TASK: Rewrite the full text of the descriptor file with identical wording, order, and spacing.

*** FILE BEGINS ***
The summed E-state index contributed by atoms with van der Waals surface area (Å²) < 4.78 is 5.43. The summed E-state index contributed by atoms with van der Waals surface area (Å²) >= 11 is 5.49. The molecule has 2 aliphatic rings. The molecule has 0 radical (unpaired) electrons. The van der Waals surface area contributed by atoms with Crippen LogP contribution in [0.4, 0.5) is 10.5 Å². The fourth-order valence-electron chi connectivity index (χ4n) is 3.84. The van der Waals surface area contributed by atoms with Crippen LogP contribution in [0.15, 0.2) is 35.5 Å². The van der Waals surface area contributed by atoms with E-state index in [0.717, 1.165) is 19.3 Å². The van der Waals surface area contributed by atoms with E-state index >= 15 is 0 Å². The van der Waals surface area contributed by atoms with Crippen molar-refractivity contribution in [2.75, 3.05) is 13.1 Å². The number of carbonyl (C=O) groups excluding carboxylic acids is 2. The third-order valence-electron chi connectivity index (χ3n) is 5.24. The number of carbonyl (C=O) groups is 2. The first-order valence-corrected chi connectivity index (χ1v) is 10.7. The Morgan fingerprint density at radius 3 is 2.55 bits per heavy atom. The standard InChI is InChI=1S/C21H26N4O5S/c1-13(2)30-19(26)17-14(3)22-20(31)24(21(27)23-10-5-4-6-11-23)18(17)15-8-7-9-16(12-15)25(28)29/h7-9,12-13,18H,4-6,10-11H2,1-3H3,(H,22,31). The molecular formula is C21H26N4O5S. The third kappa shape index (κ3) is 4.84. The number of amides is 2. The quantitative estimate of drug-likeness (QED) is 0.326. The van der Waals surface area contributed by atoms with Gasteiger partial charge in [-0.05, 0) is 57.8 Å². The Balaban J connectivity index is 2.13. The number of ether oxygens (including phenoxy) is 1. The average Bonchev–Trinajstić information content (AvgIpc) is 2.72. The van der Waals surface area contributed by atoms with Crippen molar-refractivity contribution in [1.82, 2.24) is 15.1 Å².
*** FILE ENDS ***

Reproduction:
The summed E-state index contributed by atoms with van der Waals surface area (Å²) < 4.78 is 5.43. The summed E-state index contributed by atoms with van der Waals surface area (Å²) >= 11 is 5.49. The molecule has 2 aliphatic rings. The molecule has 0 radical (unpaired) electrons. The van der Waals surface area contributed by atoms with Crippen LogP contribution in [0.4, 0.5) is 10.5 Å². The fourth-order valence-electron chi connectivity index (χ4n) is 3.84. The van der Waals surface area contributed by atoms with Crippen LogP contribution in [0.15, 0.2) is 35.5 Å². The van der Waals surface area contributed by atoms with E-state index in [0.717, 1.165) is 19.3 Å². The van der Waals surface area contributed by atoms with E-state index >= 15 is 0 Å². The van der Waals surface area contributed by atoms with Crippen molar-refractivity contribution in [2.75, 3.05) is 13.1 Å². The number of carbonyl (C=O) groups excluding carboxylic acids is 2. The third-order valence-electron chi connectivity index (χ3n) is 5.24. The number of carbonyl (C=O) groups is 2. The first-order valence-corrected chi connectivity index (χ1v) is 10.7. The Morgan fingerprint density at radius 3 is 2.55 bits per heavy atom. The standard InChI is InChI=1S/C21H26N4O5S/c1-13(2)30-19(26)17-14(3)22-20(31)24(21(27)23-10-5-4-6-11-23)18(17)15-8-7-9-16(12-15)25(28)29/h7-9,12-13,18H,4-6,10-11H2,1-3H3,(H,22,31). The molecular formula is C21H26N4O5S. The third kappa shape index (κ3) is 4.84. The number of amides is 2. The quantitative estimate of drug-likeness (QED) is 0.326. The van der Waals surface area contributed by atoms with Gasteiger partial charge in [-0.05, 0) is 57.8 Å². The Balaban J connectivity index is 2.13. The number of ether oxygens (including phenoxy) is 1. The average Bonchev–Trinajstić information content (AvgIpc) is 2.72. The van der Waals surface area contributed by atoms with Crippen molar-refractivity contribution in [1.82, 2.24) is 15.1 Å².